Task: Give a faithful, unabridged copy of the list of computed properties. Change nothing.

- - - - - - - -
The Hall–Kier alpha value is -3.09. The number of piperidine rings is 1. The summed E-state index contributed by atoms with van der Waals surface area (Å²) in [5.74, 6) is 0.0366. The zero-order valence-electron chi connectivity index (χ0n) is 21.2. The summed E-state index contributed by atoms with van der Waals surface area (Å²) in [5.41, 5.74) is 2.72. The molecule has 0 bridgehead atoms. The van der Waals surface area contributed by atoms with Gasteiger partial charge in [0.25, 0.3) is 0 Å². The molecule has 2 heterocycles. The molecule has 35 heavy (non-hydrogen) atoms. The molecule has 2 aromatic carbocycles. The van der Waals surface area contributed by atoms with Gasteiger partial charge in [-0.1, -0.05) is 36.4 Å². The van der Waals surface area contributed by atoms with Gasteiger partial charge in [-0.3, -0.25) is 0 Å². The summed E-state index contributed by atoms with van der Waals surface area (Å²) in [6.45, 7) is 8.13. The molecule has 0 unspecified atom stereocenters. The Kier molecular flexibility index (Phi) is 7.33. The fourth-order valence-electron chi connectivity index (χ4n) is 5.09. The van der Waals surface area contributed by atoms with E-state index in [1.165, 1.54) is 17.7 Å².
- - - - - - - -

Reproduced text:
The Hall–Kier alpha value is -3.09. The number of piperidine rings is 1. The summed E-state index contributed by atoms with van der Waals surface area (Å²) in [5.74, 6) is 0.0366. The zero-order valence-electron chi connectivity index (χ0n) is 21.2. The summed E-state index contributed by atoms with van der Waals surface area (Å²) in [5.41, 5.74) is 2.72. The molecule has 0 bridgehead atoms. The van der Waals surface area contributed by atoms with Gasteiger partial charge in [0.25, 0.3) is 0 Å². The molecule has 2 heterocycles. The molecule has 35 heavy (non-hydrogen) atoms. The molecule has 2 aromatic carbocycles. The van der Waals surface area contributed by atoms with Gasteiger partial charge in [-0.1, -0.05) is 36.4 Å². The van der Waals surface area contributed by atoms with Gasteiger partial charge in [-0.3, -0.25) is 0 Å². The summed E-state index contributed by atoms with van der Waals surface area (Å²) in [6.45, 7) is 8.13. The molecule has 0 unspecified atom stereocenters. The Kier molecular flexibility index (Phi) is 7.33. The fourth-order valence-electron chi connectivity index (χ4n) is 5.09. The van der Waals surface area contributed by atoms with E-state index in [1.165, 1.54) is 17.7 Å².